as I understand the mechanism how higher notes are played, the aperture corners move inwards. This results in a smaller diameter of the aperture in right/left-direction.
But this can only be done to a definite extent- then the aperture is obstructed. In any case this is the experience that I make: when I go up, beginning around c2/e2 the blowing resistance increases, the result is that it is not possible for me to produce a tone by passive reduction but I have to support actively.
To sum up: Isn`t it inevitable that the blowing resistance goes up when the aperture is obstructed by inward-moving aperture corners so that blowing by passive reduction must have a limit when going up.
Everything has a limit and we are simply working on extending your limit.
Your proposition that eventually the width will be so narrow that the “aperture will be obstructed” suggests a clamping down of the lip tissue which of course is not the idea. The centre of the lip, however small, can remain responsive. Whilst your idea makes mathematical sense, it doesn’t need to go to that extreme to get in to the altissimo register.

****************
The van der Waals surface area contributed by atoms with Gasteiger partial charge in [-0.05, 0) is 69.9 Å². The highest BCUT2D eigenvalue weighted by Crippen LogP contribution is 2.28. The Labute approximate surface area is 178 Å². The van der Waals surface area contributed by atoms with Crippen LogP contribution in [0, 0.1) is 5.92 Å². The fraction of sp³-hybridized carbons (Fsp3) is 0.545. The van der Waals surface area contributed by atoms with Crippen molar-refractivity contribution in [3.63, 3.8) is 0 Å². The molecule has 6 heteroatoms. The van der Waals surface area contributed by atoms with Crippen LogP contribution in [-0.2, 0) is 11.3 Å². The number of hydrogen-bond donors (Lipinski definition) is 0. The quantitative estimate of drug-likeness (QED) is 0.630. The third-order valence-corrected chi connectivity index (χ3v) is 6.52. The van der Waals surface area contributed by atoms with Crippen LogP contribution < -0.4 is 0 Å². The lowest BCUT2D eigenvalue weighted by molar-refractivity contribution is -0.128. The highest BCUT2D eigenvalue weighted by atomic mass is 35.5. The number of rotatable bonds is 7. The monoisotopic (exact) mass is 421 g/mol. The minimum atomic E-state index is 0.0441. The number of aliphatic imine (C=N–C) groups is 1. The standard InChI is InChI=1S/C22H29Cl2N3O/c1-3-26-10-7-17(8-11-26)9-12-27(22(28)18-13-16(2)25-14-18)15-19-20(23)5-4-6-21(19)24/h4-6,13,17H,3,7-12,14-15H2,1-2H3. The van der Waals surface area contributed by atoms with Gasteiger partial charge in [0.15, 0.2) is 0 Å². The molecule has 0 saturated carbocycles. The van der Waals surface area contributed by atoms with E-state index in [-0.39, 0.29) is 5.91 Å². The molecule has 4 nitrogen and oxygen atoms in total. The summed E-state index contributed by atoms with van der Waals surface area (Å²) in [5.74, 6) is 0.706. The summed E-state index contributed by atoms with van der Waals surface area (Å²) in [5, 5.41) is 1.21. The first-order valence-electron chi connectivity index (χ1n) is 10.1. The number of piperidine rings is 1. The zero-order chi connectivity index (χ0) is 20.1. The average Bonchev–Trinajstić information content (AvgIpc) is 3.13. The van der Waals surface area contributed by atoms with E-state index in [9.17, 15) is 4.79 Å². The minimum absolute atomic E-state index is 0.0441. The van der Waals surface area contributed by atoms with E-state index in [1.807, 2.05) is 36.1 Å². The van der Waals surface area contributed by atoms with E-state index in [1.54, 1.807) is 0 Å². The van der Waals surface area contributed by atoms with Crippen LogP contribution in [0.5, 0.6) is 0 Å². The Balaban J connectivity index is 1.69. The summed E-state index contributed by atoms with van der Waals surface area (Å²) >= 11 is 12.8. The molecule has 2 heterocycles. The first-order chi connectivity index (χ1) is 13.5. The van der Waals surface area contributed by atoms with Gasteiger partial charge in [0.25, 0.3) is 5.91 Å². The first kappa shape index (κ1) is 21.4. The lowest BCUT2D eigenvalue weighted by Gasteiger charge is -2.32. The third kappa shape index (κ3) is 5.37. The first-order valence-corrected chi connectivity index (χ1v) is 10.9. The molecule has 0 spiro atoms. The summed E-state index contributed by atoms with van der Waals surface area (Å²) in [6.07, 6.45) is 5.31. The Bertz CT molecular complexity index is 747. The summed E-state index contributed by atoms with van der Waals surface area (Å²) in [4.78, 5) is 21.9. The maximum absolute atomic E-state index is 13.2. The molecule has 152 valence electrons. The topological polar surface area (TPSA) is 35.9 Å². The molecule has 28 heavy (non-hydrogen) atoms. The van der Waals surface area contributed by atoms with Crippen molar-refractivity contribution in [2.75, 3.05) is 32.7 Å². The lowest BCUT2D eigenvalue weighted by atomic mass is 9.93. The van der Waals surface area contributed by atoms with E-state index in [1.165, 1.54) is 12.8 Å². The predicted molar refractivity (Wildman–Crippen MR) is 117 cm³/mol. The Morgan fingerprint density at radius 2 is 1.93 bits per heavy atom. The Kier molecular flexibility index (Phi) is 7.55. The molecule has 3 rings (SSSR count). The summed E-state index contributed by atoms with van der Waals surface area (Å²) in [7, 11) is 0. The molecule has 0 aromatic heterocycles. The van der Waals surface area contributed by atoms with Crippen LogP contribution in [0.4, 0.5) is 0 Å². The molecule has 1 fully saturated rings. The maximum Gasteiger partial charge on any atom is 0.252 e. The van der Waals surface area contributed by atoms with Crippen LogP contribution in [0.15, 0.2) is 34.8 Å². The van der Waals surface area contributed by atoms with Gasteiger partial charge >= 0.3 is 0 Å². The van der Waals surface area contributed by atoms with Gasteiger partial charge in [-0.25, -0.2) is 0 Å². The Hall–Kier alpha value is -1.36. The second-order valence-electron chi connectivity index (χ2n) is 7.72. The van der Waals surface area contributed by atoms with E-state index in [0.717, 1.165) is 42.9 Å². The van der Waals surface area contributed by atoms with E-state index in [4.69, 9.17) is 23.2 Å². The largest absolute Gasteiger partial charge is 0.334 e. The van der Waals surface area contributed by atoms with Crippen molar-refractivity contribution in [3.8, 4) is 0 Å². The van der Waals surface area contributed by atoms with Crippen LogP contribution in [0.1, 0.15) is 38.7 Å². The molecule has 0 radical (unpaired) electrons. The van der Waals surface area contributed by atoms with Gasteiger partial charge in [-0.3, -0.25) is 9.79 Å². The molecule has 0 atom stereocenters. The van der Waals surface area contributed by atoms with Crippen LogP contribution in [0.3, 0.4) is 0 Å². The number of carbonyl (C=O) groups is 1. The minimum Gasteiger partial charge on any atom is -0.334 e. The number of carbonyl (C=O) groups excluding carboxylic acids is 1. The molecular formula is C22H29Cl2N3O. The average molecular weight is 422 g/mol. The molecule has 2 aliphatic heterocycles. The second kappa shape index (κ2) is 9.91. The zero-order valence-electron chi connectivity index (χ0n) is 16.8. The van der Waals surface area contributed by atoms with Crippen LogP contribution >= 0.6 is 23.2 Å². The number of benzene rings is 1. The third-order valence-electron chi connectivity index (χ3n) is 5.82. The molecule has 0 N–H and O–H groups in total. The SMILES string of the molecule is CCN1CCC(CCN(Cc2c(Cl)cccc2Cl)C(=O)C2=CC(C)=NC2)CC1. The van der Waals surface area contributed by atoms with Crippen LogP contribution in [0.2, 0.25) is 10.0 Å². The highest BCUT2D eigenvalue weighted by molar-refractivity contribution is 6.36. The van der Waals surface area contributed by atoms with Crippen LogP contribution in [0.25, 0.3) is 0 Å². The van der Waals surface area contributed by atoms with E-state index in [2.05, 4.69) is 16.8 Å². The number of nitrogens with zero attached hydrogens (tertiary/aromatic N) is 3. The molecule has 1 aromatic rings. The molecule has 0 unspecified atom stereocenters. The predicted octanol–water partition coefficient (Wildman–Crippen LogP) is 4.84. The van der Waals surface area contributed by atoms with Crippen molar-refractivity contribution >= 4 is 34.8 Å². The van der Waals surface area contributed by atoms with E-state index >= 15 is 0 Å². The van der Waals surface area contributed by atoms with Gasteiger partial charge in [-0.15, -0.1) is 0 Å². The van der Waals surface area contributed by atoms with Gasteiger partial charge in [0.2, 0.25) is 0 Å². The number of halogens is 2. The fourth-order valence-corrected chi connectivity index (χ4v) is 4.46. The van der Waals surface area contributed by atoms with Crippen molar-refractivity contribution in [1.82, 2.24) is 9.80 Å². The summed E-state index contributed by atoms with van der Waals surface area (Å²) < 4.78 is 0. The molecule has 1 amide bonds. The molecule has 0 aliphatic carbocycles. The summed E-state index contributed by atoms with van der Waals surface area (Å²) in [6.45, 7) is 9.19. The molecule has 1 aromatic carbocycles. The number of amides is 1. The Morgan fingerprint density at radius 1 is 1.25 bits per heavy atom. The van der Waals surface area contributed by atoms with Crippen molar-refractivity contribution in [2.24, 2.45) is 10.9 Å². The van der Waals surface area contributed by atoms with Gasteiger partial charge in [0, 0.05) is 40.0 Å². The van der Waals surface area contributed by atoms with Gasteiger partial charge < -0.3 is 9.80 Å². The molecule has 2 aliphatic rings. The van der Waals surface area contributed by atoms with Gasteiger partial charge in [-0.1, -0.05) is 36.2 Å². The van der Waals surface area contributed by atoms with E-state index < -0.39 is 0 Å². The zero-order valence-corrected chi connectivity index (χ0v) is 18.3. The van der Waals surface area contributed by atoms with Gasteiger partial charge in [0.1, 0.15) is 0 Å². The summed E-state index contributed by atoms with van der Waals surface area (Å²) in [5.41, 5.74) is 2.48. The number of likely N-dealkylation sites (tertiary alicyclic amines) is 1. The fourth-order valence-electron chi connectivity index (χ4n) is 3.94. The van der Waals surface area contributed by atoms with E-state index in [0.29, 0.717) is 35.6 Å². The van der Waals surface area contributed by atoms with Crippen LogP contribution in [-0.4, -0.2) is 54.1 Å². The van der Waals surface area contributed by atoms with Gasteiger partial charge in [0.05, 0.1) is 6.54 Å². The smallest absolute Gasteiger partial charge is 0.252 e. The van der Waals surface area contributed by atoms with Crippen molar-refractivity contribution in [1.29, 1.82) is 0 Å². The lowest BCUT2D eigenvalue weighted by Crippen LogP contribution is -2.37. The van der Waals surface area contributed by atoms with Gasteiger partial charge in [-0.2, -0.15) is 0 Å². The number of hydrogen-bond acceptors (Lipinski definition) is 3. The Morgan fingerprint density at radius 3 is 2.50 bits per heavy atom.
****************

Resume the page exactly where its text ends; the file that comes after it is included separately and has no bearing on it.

It is possible play G above high C and above with no exertion below the head ie. simply using the air in the mouth cavity. Sure, it will be a very short note and get incrementally softer as you ascend but it can be done.
Working through the 6 Steps of the Singing C Series will extend your limits. Just take it a semitone at a time.
Thank you, Greg, this makes it much clearer to me.
So the loose center is the primary goal to achieve and the subtle alterations of the aperture corners must let the responsiveness of the center be unaltered.